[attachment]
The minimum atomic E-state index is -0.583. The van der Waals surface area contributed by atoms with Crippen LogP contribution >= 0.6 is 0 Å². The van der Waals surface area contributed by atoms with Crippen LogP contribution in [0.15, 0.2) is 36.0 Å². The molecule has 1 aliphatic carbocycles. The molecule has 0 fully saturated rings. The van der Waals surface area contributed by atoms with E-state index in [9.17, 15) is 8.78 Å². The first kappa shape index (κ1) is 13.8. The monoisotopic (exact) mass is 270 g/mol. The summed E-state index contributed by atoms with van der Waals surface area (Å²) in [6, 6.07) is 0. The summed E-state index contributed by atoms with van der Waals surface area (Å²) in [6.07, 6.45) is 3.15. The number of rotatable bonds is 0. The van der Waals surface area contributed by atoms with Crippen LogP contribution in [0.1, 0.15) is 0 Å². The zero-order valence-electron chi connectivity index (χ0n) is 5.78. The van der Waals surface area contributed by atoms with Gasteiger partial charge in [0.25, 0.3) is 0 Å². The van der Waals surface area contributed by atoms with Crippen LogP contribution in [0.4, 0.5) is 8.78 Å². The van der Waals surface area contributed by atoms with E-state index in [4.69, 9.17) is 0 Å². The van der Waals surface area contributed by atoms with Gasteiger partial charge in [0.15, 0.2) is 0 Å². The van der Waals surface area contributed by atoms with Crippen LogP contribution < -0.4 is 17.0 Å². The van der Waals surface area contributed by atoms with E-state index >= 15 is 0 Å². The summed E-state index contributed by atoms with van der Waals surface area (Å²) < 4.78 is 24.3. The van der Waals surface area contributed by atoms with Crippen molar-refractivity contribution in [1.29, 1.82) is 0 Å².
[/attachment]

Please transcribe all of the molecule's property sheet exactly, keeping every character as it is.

The minimum atomic E-state index is -0.583. The van der Waals surface area contributed by atoms with Crippen LogP contribution >= 0.6 is 0 Å². The van der Waals surface area contributed by atoms with Crippen LogP contribution in [0.15, 0.2) is 36.0 Å². The molecule has 1 aliphatic carbocycles. The molecule has 0 fully saturated rings. The van der Waals surface area contributed by atoms with E-state index in [9.17, 15) is 8.78 Å². The first kappa shape index (κ1) is 13.8. The monoisotopic (exact) mass is 270 g/mol. The summed E-state index contributed by atoms with van der Waals surface area (Å²) in [6, 6.07) is 0. The summed E-state index contributed by atoms with van der Waals surface area (Å²) in [6.07, 6.45) is 3.15. The number of rotatable bonds is 0. The van der Waals surface area contributed by atoms with Crippen LogP contribution in [0.1, 0.15) is 0 Å². The zero-order valence-electron chi connectivity index (χ0n) is 5.78. The van der Waals surface area contributed by atoms with Gasteiger partial charge in [0.25, 0.3) is 0 Å². The van der Waals surface area contributed by atoms with Crippen LogP contribution in [0.4, 0.5) is 8.78 Å². The van der Waals surface area contributed by atoms with E-state index in [4.69, 9.17) is 0 Å². The van der Waals surface area contributed by atoms with Gasteiger partial charge in [0.15, 0.2) is 0 Å². The van der Waals surface area contributed by atoms with Crippen LogP contribution < -0.4 is 17.0 Å². The van der Waals surface area contributed by atoms with E-state index >= 15 is 0 Å². The summed E-state index contributed by atoms with van der Waals surface area (Å²) < 4.78 is 24.3. The van der Waals surface area contributed by atoms with Crippen molar-refractivity contribution in [1.29, 1.82) is 0 Å².